“Mutuum (also from Latin) refers to the contract by which one person—the lender—entrusts to another—the borrower or mutuary—a certain quantity of fungible goods, and the borrower is obliged, at the end of a specified term, to return an equal quantity of goods of the same type and quality (tantundem in Latin). A typical example of a mutuum contract is the monetary loan contract, money being the quintessential fungible good. By this contract, a certain quantity of monetary units are handed over today from one person to another and the ownership and availability of the money are transferred from the one granting the loan to the one receiving it. The person who receives the loan is authorized to use the money as his own, while promising to return, at the end of a set term, the same number of monetary units lent. The mutuum contract, since it constitutes a loan of fungible goods, entails an exchange of “present” goods for “future” goods. Hence, unlike the commodatum contract, in the case of the mutuum contract the establishment of an interest agreement is normal, since, by virtue of the time preference (according to which, under equal circumstances, present goods are always preferable to future goods), human beings are only willing to relinquish a set quantity of units of a fungible good in exchange for a greater number of units of a fungible good in the future (at the end of the term).” (Huerta de Soto 2012: 2–3).The trouble with this definition is that there is no reason why the mutuum contract – legally, morally or historically – should be limited to a specific time period. Huerta de Soto is adamant that the mutuum contract is repaid by means of fungible goods of the same type or value, but at the end of a specified term or at the end of a set term.
But why must there even be a specified term or time at all? One can freely contract to lend a fungible good to another person, but both agree that the lender can recall the loan on demand, without any specific date being set.
And this does not even need to involve money: e.g., I lend my neighbour a chicken. My neighbour has a dozen chickens, but would like another one. We both agree I can come to my neighbour in a week, month or several months or at any time I want, and say “can I get back a chicken that will repay your loan to me?”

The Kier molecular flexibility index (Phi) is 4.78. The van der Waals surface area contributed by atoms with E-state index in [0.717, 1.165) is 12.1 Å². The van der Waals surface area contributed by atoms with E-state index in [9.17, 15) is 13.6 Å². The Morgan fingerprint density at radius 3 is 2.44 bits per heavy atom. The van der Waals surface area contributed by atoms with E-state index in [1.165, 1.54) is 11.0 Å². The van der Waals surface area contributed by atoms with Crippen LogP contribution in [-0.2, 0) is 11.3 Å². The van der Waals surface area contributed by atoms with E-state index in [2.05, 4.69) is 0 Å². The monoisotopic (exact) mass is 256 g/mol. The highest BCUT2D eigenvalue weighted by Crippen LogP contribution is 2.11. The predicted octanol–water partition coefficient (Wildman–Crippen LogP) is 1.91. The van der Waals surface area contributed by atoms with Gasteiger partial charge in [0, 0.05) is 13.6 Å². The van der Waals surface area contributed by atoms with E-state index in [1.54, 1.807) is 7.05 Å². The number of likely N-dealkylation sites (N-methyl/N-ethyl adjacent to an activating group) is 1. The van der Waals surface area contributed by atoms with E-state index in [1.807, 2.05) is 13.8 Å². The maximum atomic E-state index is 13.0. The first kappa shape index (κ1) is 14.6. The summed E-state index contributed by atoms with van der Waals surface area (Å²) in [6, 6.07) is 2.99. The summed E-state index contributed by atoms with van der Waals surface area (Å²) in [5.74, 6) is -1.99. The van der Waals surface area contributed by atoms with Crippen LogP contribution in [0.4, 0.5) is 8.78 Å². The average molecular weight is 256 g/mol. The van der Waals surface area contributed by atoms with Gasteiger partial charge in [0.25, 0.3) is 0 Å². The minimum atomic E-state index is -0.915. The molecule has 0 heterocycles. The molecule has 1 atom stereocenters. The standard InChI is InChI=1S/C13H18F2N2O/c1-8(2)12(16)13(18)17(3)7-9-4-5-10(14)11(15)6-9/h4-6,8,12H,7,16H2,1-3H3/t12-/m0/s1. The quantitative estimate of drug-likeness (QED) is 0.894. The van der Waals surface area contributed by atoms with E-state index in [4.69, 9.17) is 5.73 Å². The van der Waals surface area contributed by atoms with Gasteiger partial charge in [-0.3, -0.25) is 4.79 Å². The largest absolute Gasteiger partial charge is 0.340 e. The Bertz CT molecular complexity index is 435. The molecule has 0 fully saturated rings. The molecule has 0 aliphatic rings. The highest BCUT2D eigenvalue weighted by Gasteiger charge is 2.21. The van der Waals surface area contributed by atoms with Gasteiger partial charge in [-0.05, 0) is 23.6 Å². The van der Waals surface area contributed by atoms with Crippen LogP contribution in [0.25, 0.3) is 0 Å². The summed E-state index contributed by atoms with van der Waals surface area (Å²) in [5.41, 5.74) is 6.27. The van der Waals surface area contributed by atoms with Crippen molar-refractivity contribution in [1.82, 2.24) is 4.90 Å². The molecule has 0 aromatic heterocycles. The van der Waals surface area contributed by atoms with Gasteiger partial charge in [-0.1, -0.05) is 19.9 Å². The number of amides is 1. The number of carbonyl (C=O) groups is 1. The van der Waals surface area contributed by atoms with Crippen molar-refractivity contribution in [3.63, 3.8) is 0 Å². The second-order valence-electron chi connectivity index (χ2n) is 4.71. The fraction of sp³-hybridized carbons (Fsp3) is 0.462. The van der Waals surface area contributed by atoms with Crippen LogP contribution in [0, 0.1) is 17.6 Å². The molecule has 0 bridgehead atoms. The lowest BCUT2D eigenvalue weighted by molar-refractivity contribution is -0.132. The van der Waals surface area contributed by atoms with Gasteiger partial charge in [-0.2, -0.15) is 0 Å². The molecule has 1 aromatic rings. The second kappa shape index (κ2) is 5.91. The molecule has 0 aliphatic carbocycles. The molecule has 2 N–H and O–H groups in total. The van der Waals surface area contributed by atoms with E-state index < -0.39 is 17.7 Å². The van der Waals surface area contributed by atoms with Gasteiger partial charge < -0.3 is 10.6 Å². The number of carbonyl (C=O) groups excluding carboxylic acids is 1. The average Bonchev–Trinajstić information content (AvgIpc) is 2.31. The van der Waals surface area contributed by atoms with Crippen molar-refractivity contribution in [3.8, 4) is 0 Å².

My neighbour may well have eaten the chicken in the meantime but provides a healthy chicken of the same age, size and value, which was all part of the original agreement. Or we may have contracted for some interest, say, 3 eggs to be paid as interest with the chicken.
This sort of transaction can be applied to chickens, cows, animals, capital goods, and, above all, money: there is no reason whatsoever why a specified time element need be part of a mutuum contract. The contract may just be to return the item borrowed on demand. When the borrower keeps a reserve stock of the fungible goods in question (such as animals or money), then the transaction becomes convenient for both parties: the lender has the flexibility of calling back his loan at short notice, and the debtor can use much of his stock of things borrowed for economic or consumption purposes, but keep a reserve buffer stock to repay his creditors. Fractional reserve banking works in this way.
Even looking at the legal history of contract in the Roman Republic and Roman empire, I see no evidence that the mutuum contract from its early history in Western civilization ever required strict set dates or fixed term contracts (Zimmermann 1990: 155–156).
In Roman law, a loan of money was a mutuum, but interest and a set date (if the two parties wanted one) for repayment would be by additional stipulatio (= stipulation). Yet a stipulatio between two parties might set no fixed date for repayment, but make repayment on demand. In fact, without such an additional stipulatio, Roman law said that the lender could recall his loan at any time:
“A loan transaction can hardly achieve its purpose if the capital has to be repaid immediately after it has been handed over by the lender to the borrower. Yet this was, strictly speaking, the case where the mutuum was not accompanied or reaffirmed by a stipulation. For it was the datio [the act of giving over the thing borrowed – LK] that gave rise to the obligation to repay the capital, and this obligation came into effect immediately.” (Zimmermann 1990: 156).That is to say, the default legal form of a mutuum was a callable loan, even callable immediately, although obviously in practice most loans involved some period of time before repayment.
The serious flaw running through the strident statements about fractional reserve banking in Money, Bank Credit and Economic Cycles is the idea that mutuum requires a term/time limit with set date for repayment. That is simply not true.
Huerta de Soto, J. 2012. Money, Bank Credit and Economic Cycles (3rd edn.; trans. M. A. Stroup), Ludwig von Mises Institute, Auburn, Ala
Zimmermann, Reinhard. 1990. The Law of Obligations: Roman Foundations of the Civilian Tradition. Juta, Cape Town, South Africa.